Still other zone controllers attempt to resolve these problems with a combination of strategies. For example, some zone controllers may utilize a timer to control up-staging, where the timer is only utilized if a certain number or percentage of zones are calling for conditioning. By way of example, the timer in this type of zone controller could be configured to be initiated when two zones are calling for conditioning, and in this way would up-stage the equipment only after satisfying both the required time delay and number of zones calling. This system, however, would fail to properly up-stage the equipment when only a single zone is calling for an extended period of time or where the zones call sequentially with minimal overlap, such as is shown in FIG. 5. This may result in excessively long equipment run times and a deviation in the zone from the set point temperature.
Still other strategies exist for controlling a multi-stage fluid temperature conditioning device in a zoned HVAC system. For example, some systems may rely on a signal sent from a thermostat that represents the difference between the set point and the measured temperature. The system is then configured to initiate a higher stage of operation when the temperature difference exceeds a threshold. However, this system may fail to account for the situation where the conditioning device runs for a long period of time without satisfying the call for conditioning, but where the difference in temperature is not great enough to enable operation at a higher stage.
The present invention addresses various shortcomings of current systems. An operating characteristic of a zone controller constructed according to the principles of the present invention is depicted in FIG. 6. The zone controller of the present invention is constructed to include a timer for each zone. Each timer is configured to begin a timing count when the respective zone initiates a call for conditioning. The zone controller further includes a set or programmed up-staging delay parameter that controls the amount of time that the conditioning device runs in a lower stage before being up-staged to a higher output stage. The up-staging delay parameter is configured such that when the timer count equals or exceeds the up-staging delay parameter, then the conditioning device is signaled to operate at a higher output stage. This up-staging delay may be the same for each zone or may be configured to be individualized for each zone. Furthermore, where the conditioning device has more than two stages, there may be separate up-staging delay parameters for each stage of the device. The zone controller control strategy is therefore configured to up-stage the equipment based on the individual zone timer having the greatest demand. In other words, if any zone timer is calling for up-staging, then the equipment will be upstaged until no zone timer is calling for up-staging.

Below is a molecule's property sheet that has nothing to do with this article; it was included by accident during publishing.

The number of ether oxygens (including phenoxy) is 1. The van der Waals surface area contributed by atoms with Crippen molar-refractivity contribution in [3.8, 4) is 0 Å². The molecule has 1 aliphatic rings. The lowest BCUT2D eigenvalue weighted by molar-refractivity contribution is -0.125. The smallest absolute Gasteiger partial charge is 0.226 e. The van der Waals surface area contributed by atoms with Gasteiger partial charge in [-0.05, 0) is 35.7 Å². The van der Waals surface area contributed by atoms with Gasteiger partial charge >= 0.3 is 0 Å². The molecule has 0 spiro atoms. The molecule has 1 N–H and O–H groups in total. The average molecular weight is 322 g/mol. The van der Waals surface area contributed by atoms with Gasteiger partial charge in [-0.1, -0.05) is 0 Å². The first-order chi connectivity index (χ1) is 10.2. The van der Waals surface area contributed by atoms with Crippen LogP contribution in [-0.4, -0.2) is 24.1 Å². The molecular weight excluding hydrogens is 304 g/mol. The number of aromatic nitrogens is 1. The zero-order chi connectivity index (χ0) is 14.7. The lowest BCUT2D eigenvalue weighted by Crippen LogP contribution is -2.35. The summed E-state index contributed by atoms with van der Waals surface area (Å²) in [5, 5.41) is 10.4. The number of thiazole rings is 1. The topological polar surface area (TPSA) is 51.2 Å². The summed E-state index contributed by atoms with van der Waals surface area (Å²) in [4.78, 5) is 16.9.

Some embodiments further include a time buffer to prevent overly frequent staging changes. In these embodiments, the zone controller includes a set or programmed stage time buffer parameter that controls the minimum amount of time between staging changes. The zone controller is then configured to control the staging of the conditioning device based both on the individual zone timers as well as the time buffer. The time buffer is generally configured to override staging changes that would otherwise be commanded based only on the zone staging timers. The time buffer measures the amount of time since the last staging change and prevents staging changes until a certain amount of time has passed.
Some embodiments of a zone controller constructed according to the principles of the present invention also include inputs from one or more sensors, where these inputs are used as factors affecting the control of the stage of the conditioning device. For example, in one embodiment, a discharge air temperature sensor is provided that generates a signal representative of the temperature of the air leaving the conditioning device. The zone control is then configured to have a set or programmed value for a discharge air temperature limit. This is most commonly used in a furnace or heating device, where the discharge air temperature limit is used to prevent the furnace from up-staging when the discharge air temperature is above a certain temperature. This prevents possible damage to the furnace or associated equipment from operating at too high of a temperature.